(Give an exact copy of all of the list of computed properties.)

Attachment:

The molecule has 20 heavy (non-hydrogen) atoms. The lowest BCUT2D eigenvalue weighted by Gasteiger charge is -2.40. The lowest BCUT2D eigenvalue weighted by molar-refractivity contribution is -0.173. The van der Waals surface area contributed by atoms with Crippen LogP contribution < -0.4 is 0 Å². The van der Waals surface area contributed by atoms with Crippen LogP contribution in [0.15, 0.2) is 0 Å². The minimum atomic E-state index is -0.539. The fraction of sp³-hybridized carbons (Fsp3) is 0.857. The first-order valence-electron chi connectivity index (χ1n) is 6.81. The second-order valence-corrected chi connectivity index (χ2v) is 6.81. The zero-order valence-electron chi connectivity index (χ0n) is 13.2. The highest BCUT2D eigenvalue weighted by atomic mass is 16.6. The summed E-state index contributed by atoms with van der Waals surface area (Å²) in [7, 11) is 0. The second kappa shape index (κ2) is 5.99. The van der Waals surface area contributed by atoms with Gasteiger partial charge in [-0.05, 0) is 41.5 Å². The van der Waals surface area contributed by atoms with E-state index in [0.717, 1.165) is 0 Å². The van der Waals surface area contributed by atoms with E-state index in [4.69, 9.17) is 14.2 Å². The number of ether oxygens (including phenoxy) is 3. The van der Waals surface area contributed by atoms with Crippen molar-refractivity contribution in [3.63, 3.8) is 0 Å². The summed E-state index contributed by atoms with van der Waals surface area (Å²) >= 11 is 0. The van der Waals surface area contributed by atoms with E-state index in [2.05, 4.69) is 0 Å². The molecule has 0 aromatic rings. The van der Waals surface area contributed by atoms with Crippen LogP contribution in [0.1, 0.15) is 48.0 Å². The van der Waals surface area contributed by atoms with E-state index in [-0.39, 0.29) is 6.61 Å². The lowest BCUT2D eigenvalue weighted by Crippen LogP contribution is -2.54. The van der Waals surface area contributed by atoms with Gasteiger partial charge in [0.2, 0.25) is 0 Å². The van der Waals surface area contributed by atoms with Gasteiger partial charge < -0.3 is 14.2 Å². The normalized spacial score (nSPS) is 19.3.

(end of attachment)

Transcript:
The molecule has 20 heavy (non-hydrogen) atoms. The lowest BCUT2D eigenvalue weighted by Gasteiger charge is -2.40. The lowest BCUT2D eigenvalue weighted by molar-refractivity contribution is -0.173. The van der Waals surface area contributed by atoms with Crippen LogP contribution < -0.4 is 0 Å². The van der Waals surface area contributed by atoms with Crippen LogP contribution in [0.15, 0.2) is 0 Å². The minimum atomic E-state index is -0.539. The fraction of sp³-hybridized carbons (Fsp3) is 0.857. The first-order valence-electron chi connectivity index (χ1n) is 6.81. The second-order valence-corrected chi connectivity index (χ2v) is 6.81. The zero-order valence-electron chi connectivity index (χ0n) is 13.2. The highest BCUT2D eigenvalue weighted by atomic mass is 16.6. The summed E-state index contributed by atoms with van der Waals surface area (Å²) in [7, 11) is 0. The second kappa shape index (κ2) is 5.99. The van der Waals surface area contributed by atoms with Gasteiger partial charge in [-0.05, 0) is 41.5 Å². The van der Waals surface area contributed by atoms with E-state index in [0.717, 1.165) is 0 Å². The van der Waals surface area contributed by atoms with E-state index in [4.69, 9.17) is 14.2 Å². The number of ether oxygens (including phenoxy) is 3. The van der Waals surface area contributed by atoms with Crippen molar-refractivity contribution in [3.63, 3.8) is 0 Å². The summed E-state index contributed by atoms with van der Waals surface area (Å²) >= 11 is 0. The van der Waals surface area contributed by atoms with E-state index in [2.05, 4.69) is 0 Å². The molecule has 0 aromatic rings. The van der Waals surface area contributed by atoms with Crippen LogP contribution in [0.1, 0.15) is 48.0 Å². The van der Waals surface area contributed by atoms with E-state index in [-0.39, 0.29) is 6.61 Å². The lowest BCUT2D eigenvalue weighted by Crippen LogP contribution is -2.54. The van der Waals surface area contributed by atoms with Gasteiger partial charge in [0.2, 0.25) is 0 Å². The van der Waals surface area contributed by atoms with Gasteiger partial charge < -0.3 is 14.2 Å². The normalized spacial score (nSPS) is 19.3.